When the contradictions within a ruling ideology are pushed too far, factionalism appears and that ideology begins slowly to crumble. Corporate oligarchs such as the Koch brothers are no longer entirely happy with the faux-populist political front group they helped fund and groom. Silicon Valley, for all the Ayn Rand-like tendencies of its major players, its offshoring strategies and its further exacerbation of income inequality, is now lobbying Congress to restrain the NSA, a core component of the Deep State. Some tech firms are moving to encrypt their data. High tech corporations and governments alike seek dominance over people though collection of personal data, but the corporations are jumping ship now that adverse public reaction to the NSA scandals threatens their profits.
The outcome of all these developments is uncertain. The Deep State, based on the twin pillars of national security imperative and corporate hegemony, has until recently seemed unshakable and the latest events may only be a temporary perturbation in its trajectory. But history has a way of toppling the altars of the mighty. While the two great materialist and determinist ideologies of the twentieth century, Marxism and the Washington Consensus, successively decreed that the dictatorship of the proletariat and the dictatorship of the market were inevitable, the future is actually indeterminate. It may be that deep economic and social currents create the framework of history, but those currents can be channeled, eddied, or even reversed by circumstance, chance and human agency. We have only to reflect upon defunct glacial despotisms such as the USSR or East Germany to realize that nothing is forever.
Throughout history, state systems with outsized pretensions to power have reacted to their environments in two ways. The first strategy, reflecting the ossification of its ruling elites, consists of repeating that nothing is wrong, that the status quo reflects the nation’s unique good fortune in being favored by God and that those calling for change are merely subversive troublemakers. As the French ancien régime, the Romanov dynasty and the Habsburg emperors discovered, the strategy works splendidly for a while, particularly if one has a talent for dismissing unpleasant facts. The final results, however, are likely to be thoroughly disappointing....
The Snowden revelations (the impact of which have been surprisingly strong), the derailed drive for military intervention in Syria and a fractious Congress, whose dysfunction has begun to be a serious inconvenience to the Deep State, show that there is now a deep but as yet inchoate hunger for change. What America lacks is a figure with the serene self-confidence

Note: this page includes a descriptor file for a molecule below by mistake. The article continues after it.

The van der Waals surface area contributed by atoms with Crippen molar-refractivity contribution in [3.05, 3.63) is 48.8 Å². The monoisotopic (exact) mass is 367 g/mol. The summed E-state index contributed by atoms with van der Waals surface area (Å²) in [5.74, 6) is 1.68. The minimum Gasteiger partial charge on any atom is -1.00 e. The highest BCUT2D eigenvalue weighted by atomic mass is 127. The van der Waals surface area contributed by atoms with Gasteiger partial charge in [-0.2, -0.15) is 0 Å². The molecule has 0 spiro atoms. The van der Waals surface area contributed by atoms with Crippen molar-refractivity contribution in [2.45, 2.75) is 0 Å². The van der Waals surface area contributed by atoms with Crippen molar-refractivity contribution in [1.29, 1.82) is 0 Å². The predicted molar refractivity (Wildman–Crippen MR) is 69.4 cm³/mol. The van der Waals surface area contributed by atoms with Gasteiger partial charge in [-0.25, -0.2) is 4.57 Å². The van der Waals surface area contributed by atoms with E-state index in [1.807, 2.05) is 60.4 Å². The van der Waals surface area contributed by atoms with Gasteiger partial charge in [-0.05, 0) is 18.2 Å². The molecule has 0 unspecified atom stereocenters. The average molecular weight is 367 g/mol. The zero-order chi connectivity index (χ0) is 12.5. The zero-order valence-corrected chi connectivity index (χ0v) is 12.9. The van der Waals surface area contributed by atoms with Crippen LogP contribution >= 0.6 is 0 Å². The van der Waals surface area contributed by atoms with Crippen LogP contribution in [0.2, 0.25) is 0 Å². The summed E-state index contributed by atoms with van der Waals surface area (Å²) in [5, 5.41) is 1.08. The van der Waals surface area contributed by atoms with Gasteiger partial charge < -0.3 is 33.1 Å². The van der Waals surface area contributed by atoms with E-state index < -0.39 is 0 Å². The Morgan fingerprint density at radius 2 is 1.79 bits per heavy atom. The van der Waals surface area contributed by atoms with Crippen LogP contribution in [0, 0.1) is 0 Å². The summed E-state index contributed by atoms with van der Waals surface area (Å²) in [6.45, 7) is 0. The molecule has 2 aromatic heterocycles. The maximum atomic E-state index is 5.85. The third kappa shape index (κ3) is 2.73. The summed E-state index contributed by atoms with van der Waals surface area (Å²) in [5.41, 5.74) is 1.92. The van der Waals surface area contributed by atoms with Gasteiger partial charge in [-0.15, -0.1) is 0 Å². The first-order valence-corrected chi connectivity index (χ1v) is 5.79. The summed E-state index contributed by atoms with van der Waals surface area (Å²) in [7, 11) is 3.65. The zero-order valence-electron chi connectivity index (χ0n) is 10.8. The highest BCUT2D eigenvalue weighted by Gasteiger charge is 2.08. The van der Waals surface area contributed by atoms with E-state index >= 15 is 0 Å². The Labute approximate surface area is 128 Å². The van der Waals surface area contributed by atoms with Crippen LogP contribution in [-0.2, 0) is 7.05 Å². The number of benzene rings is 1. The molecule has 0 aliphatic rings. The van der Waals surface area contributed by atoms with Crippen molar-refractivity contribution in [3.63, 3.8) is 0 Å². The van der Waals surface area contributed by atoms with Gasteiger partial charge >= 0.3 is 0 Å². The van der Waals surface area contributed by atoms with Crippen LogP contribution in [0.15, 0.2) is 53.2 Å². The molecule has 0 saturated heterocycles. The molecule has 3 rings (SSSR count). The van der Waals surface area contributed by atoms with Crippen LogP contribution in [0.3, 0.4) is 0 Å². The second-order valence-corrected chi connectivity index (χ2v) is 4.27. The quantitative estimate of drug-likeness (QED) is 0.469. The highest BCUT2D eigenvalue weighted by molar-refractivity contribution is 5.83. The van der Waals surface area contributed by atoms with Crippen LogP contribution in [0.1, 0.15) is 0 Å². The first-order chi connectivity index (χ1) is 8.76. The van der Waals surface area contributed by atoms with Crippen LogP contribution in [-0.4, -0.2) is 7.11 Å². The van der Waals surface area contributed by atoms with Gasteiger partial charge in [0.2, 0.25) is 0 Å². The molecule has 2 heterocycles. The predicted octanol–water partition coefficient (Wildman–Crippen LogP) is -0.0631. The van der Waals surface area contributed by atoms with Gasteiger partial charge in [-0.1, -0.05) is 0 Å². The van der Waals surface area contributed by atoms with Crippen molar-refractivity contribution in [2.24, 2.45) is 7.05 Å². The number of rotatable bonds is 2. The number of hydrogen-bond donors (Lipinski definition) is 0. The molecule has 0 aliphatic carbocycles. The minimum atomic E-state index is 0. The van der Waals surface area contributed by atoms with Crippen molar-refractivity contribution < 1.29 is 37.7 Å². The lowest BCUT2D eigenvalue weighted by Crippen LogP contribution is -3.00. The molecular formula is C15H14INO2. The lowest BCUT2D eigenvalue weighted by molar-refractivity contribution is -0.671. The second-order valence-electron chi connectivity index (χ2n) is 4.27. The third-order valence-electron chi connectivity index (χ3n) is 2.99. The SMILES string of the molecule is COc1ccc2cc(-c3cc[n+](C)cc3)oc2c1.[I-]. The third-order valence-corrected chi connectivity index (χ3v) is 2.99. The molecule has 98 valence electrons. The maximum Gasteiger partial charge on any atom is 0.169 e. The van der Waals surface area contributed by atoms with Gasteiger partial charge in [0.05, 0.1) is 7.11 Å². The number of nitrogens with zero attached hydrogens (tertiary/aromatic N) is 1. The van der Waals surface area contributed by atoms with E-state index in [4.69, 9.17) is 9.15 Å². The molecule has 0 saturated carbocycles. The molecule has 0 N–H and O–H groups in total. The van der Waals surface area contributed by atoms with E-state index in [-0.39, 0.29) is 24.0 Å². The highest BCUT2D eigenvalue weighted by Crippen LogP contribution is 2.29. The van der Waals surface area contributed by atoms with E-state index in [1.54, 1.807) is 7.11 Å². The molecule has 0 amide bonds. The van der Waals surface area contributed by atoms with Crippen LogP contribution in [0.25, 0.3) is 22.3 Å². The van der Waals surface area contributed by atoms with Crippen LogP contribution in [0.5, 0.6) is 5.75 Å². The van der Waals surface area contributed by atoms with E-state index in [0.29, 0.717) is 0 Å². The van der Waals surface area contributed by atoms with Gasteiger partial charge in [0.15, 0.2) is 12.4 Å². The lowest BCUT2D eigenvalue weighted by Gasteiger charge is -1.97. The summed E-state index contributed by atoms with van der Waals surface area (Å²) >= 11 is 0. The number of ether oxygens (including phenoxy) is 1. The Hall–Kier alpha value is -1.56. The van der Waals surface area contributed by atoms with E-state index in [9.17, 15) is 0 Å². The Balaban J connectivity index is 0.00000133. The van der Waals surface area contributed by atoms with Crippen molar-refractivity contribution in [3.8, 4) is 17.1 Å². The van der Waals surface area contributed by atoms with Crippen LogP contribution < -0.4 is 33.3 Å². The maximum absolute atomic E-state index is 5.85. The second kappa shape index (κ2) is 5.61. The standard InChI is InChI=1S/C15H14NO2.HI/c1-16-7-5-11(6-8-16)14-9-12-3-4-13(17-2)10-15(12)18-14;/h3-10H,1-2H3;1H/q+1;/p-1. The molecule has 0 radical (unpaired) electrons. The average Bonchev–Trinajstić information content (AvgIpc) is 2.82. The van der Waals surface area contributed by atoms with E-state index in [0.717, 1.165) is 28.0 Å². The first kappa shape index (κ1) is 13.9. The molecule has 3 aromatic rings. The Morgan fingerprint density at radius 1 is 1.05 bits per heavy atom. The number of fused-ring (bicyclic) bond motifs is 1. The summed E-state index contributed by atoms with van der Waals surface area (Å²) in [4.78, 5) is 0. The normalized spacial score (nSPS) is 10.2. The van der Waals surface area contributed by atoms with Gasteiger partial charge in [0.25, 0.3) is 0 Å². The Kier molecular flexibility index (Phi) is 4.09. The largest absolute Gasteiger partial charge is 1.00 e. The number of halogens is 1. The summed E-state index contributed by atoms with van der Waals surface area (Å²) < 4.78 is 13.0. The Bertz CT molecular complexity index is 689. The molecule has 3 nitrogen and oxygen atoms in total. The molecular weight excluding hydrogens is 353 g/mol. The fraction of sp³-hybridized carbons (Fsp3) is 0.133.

to tell us that the twin idols of national security and corporate power are outworn dogmas that have nothing more to offer us. Thus disenthralled, the people themselves will unravel the Deep State with surprising speed."
Also from above article:
"President Obama can liquidate American citizens without due processes, detain prisoners indefinitely without charge, conduct dragnet surveillance on the American people without judicial warrant and engage in unprecedented — at least since the McCarthy era — witch hunts against federal employees (the so-called “Insider Threat Program”). Within the United States, this power is characterized by massive displays of intimidating force by militarized federal, state and local law enforcement.
Abroad, President Obama can start wars at will and engage in virtually any other activity whatsoever without so much as a by-your-leave from Congress, such as arranging the forced landing of a plane carrying a sovereign head of state over foreign territory. Despite the habitual cant of congressional Republicans about executive overreach by Obama, the would-be dictator, we have until recently heard very little from them about these actions — with the minor exception of comments from gadfly Senator Rand Paul of Kentucky. Democrats, save a few mavericks such as Ron Wyden of Oregon, are not unduly troubled, either — even to the extent of permitting seemingly perjured congressional testimony under oath by executive branch officials [James Clapper] on the subject of illegal surveillance.
These are not isolated instances of a contradiction; they have been so pervasive that they tend to be disregarded as background noise."...
"Mike Lofgren is a former congressional staff member who served on both the House and Senate budget committees. His book about Congress, The Party is Over: How Republicans Went Crazy, Democrats Became Useless, and the Middle Class Got Shafted, appeared in paperback on August 27, 2013."